As a Corporate Concept, ESG Is 20 Years Old, But Many Companies’ Programs Still Fall Short

neub9
By neub9
3 Min Read

ESG is a politically sensitive term, but that doesn’t mean companies can ignore it, especially those bound by reporting regulations. As the awareness of the corporate concept turns 20 years old this year, leaders must understand that they may still be falling short, writes business veteran Frank Orlowski.

Compliance has become a cornerstone of sustainable growth and long-term success in the ever-evolving business world. While traditional compliance frameworks, such as those established by Sarbanes-Oxley (SOX) and the Foreign Corrupt Practices Act (FCPA), have been instrumental in safeguarding financial integrity and ethical conduct, the modern compliance landscape demands a broader approach beyond just “dollars and cents.”

The climate change movement has increasingly taken center stage with a growing focus on environment, social and governance (ESG) factors, driving a new era of compliance management that encompasses a holistic view of corporate responsibility.

The term “ESG” gained popularity in a 2004 report by the World Business Council for Sustainable Development (WBCSD) titled “Who Cares Wins”. The report found that companies considering ESG factors outperformed their peers over the long term.

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The challenge, however, is that this new form of compliance and controls is in its infancy. The rules of what constitutes an ESG gold standard are not fully clear. Therefore, a robust ESG compliance and controls program is essential.

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Hallmarks of effective ESG

ESG factors are no longer peripheral considerations, as they have become integral to evaluating a company’s overall performance and sustainability. Investors, regulators, and consumers require a rigorously designed, implemented, and supported compliance and controls program. A robust program must scrutinize companies’ ESG practices, demanding transparency, accountability, and a commitment to positive social and environmental impact.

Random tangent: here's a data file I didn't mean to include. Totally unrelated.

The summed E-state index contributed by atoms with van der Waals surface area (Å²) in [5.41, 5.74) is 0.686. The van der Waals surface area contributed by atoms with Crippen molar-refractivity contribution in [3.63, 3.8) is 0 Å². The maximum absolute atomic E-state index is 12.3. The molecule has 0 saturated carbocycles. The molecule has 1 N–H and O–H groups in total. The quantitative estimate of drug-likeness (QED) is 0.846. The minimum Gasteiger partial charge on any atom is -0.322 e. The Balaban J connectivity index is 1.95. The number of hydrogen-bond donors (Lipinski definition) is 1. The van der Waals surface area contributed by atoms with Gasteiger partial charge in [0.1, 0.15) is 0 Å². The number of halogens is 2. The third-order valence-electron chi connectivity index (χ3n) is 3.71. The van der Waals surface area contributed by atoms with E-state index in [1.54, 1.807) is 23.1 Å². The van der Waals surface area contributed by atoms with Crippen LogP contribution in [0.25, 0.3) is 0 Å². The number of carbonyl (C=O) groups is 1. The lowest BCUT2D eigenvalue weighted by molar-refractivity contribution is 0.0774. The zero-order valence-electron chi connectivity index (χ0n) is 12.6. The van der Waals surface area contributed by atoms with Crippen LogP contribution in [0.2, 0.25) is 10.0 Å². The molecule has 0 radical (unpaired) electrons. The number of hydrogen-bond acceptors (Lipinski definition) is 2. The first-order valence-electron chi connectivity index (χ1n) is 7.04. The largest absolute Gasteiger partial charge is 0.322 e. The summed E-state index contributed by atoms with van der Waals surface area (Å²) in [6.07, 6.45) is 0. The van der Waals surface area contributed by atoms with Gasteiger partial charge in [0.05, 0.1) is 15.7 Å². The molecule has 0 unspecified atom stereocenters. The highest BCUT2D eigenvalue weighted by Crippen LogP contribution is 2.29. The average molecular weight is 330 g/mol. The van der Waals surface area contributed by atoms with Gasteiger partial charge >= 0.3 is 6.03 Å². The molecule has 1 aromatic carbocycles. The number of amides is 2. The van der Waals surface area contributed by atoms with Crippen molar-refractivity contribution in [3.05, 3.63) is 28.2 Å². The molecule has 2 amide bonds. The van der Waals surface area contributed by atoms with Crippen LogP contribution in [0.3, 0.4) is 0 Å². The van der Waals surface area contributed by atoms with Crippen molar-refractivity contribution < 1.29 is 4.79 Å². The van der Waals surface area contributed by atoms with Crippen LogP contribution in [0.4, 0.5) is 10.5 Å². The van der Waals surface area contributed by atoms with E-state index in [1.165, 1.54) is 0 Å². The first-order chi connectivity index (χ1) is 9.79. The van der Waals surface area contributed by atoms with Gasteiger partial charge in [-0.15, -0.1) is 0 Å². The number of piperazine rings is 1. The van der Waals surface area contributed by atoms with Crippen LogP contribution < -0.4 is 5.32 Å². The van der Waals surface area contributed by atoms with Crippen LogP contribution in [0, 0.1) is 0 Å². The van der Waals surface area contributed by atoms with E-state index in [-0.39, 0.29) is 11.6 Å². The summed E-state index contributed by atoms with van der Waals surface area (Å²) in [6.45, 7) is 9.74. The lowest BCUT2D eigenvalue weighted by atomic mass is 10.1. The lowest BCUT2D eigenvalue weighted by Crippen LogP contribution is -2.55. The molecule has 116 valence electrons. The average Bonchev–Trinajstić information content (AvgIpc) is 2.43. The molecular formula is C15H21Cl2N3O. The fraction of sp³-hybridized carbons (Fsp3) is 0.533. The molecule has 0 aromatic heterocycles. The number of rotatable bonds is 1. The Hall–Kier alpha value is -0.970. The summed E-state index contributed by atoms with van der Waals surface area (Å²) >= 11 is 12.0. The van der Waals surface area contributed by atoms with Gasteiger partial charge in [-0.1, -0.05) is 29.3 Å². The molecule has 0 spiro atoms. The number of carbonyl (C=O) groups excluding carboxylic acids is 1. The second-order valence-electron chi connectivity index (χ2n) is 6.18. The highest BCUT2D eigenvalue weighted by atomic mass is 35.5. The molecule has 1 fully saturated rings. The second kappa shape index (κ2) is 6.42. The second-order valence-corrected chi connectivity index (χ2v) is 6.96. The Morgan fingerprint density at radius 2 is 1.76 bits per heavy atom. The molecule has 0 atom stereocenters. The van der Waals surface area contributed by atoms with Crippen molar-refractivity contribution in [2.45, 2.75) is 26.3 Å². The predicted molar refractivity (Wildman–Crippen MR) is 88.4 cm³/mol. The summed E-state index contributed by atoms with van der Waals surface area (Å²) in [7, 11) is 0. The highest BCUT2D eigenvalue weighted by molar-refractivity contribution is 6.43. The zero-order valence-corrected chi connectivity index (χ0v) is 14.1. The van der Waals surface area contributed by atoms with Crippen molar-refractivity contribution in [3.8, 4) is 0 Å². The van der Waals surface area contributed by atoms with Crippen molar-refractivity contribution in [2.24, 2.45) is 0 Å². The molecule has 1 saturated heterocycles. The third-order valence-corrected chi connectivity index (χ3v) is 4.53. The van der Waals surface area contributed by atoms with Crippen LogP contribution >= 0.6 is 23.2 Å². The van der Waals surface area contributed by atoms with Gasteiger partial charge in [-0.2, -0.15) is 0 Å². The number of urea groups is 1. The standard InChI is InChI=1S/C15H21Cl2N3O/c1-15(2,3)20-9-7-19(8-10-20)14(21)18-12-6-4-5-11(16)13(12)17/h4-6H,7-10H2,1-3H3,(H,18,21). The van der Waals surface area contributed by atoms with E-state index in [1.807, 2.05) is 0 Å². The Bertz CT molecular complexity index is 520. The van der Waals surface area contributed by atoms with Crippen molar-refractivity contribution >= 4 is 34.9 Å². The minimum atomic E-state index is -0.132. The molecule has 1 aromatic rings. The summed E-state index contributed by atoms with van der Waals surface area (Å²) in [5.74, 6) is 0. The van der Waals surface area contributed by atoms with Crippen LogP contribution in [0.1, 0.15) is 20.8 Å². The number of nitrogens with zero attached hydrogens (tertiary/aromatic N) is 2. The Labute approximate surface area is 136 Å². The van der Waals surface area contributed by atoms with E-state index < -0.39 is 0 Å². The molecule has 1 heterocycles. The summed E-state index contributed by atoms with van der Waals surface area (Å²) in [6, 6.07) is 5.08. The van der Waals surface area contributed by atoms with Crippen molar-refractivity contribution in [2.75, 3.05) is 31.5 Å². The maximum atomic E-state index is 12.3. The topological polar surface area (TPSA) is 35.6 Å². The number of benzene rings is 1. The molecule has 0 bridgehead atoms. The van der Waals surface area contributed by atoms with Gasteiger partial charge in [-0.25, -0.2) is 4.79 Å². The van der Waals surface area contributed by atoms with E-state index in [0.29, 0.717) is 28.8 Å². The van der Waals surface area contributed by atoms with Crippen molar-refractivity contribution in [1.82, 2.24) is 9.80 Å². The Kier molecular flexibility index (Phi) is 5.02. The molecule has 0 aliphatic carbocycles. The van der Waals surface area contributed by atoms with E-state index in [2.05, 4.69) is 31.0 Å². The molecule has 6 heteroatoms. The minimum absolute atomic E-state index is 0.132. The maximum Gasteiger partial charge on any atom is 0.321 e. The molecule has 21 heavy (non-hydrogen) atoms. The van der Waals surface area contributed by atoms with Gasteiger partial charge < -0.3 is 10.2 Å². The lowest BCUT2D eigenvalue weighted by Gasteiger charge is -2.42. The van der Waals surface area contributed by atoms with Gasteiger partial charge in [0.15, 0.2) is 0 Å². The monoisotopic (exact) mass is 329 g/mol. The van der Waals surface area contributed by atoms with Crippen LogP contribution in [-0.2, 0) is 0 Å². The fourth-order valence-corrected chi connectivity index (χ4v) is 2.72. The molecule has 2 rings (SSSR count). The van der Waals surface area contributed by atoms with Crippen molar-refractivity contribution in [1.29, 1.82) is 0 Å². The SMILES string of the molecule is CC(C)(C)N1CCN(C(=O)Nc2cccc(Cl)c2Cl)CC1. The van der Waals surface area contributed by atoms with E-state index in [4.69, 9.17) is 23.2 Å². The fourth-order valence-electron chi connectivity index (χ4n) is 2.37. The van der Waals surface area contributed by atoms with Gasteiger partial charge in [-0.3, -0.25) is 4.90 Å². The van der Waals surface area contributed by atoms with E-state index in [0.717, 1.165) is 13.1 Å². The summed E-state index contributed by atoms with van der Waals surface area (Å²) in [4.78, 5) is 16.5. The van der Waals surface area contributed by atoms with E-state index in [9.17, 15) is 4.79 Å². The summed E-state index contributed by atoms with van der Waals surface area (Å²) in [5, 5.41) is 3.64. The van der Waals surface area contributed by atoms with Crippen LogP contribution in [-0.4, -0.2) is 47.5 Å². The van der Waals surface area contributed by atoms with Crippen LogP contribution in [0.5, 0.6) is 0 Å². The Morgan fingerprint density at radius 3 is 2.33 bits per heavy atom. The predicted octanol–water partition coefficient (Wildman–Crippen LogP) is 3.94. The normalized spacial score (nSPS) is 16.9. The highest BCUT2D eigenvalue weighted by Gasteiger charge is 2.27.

As a start of any effective ESG program, a formalized approach is required, which can be outlined in five areas:

  • Risk assessment: Identifying and evaluating ESG-related risks, such as climate change impacts, supply chain disruptions, and reputational damage.
  • Policy development: Establishing clear policies and procedures that address ESG considerations, ensuring alignment with industry standards and best practices.
  • Data management: Collecting, analyzing and reporting ESG data, providing stakeholders with insights into the company’s ESG performance.
  • Training and awareness: Educating employees about ESG principles and their role in implementing ESG practices.
  • Assessment and certification: Conducting assessments or certifications to ensure an understanding of ESG-related matters by all stakeholders.

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